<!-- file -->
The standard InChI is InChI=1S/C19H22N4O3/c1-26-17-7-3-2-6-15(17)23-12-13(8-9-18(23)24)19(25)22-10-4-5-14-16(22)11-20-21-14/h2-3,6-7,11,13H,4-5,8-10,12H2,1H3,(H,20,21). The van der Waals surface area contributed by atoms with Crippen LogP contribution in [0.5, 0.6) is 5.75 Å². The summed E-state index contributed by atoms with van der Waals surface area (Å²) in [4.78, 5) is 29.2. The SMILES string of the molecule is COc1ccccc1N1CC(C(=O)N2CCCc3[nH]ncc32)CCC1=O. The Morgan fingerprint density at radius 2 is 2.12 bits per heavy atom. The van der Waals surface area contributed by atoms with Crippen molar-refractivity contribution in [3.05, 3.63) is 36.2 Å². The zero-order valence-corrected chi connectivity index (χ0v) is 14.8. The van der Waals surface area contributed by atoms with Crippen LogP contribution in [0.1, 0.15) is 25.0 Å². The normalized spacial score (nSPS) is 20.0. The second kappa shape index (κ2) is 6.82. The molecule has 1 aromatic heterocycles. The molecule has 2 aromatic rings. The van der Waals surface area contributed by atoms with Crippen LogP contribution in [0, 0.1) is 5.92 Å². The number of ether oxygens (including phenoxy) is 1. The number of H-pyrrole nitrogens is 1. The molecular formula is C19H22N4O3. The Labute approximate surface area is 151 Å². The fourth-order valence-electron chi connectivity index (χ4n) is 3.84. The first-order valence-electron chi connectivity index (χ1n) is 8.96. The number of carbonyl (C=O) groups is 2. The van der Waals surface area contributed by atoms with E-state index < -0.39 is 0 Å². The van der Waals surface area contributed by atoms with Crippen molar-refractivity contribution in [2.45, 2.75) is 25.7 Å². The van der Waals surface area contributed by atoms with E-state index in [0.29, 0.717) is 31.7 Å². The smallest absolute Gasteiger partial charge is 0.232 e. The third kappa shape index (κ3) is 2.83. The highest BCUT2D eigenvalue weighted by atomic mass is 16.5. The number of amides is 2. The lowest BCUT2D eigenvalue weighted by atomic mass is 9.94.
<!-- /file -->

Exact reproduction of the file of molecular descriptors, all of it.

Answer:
The standard InChI is InChI=1S/C19H22N4O3/c1-26-17-7-3-2-6-15(17)23-12-13(8-9-18(23)24)19(25)22-10-4-5-14-16(22)11-20-21-14/h2-3,6-7,11,13H,4-5,8-10,12H2,1H3,(H,20,21). The van der Waals surface area contributed by atoms with Crippen LogP contribution in [0.5, 0.6) is 5.75 Å². The summed E-state index contributed by atoms with van der Waals surface area (Å²) in [4.78, 5) is 29.2. The SMILES string of the molecule is COc1ccccc1N1CC(C(=O)N2CCCc3[nH]ncc32)CCC1=O. The Morgan fingerprint density at radius 2 is 2.12 bits per heavy atom. The van der Waals surface area contributed by atoms with Crippen molar-refractivity contribution in [3.05, 3.63) is 36.2 Å². The zero-order valence-corrected chi connectivity index (χ0v) is 14.8. The van der Waals surface area contributed by atoms with Crippen LogP contribution in [0.1, 0.15) is 25.0 Å². The normalized spacial score (nSPS) is 20.0. The second kappa shape index (κ2) is 6.82. The molecule has 1 aromatic heterocycles. The molecule has 2 aromatic rings. The van der Waals surface area contributed by atoms with Crippen LogP contribution in [0, 0.1) is 5.92 Å². The number of ether oxygens (including phenoxy) is 1. The number of H-pyrrole nitrogens is 1. The molecular formula is C19H22N4O3. The Labute approximate surface area is 151 Å². The fourth-order valence-electron chi connectivity index (χ4n) is 3.84. The first-order valence-electron chi connectivity index (χ1n) is 8.96. The number of carbonyl (C=O) groups is 2. The van der Waals surface area contributed by atoms with E-state index < -0.39 is 0 Å². The van der Waals surface area contributed by atoms with Crippen molar-refractivity contribution in [2.45, 2.75) is 25.7 Å². The van der Waals surface area contributed by atoms with E-state index in [0.29, 0.717) is 31.7 Å². The smallest absolute Gasteiger partial charge is 0.232 e. The third kappa shape index (κ3) is 2.83. The highest BCUT2D eigenvalue weighted by atomic mass is 16.5. The number of amides is 2. The lowest BCUT2D eigenvalue weighted by atomic mass is 9.94.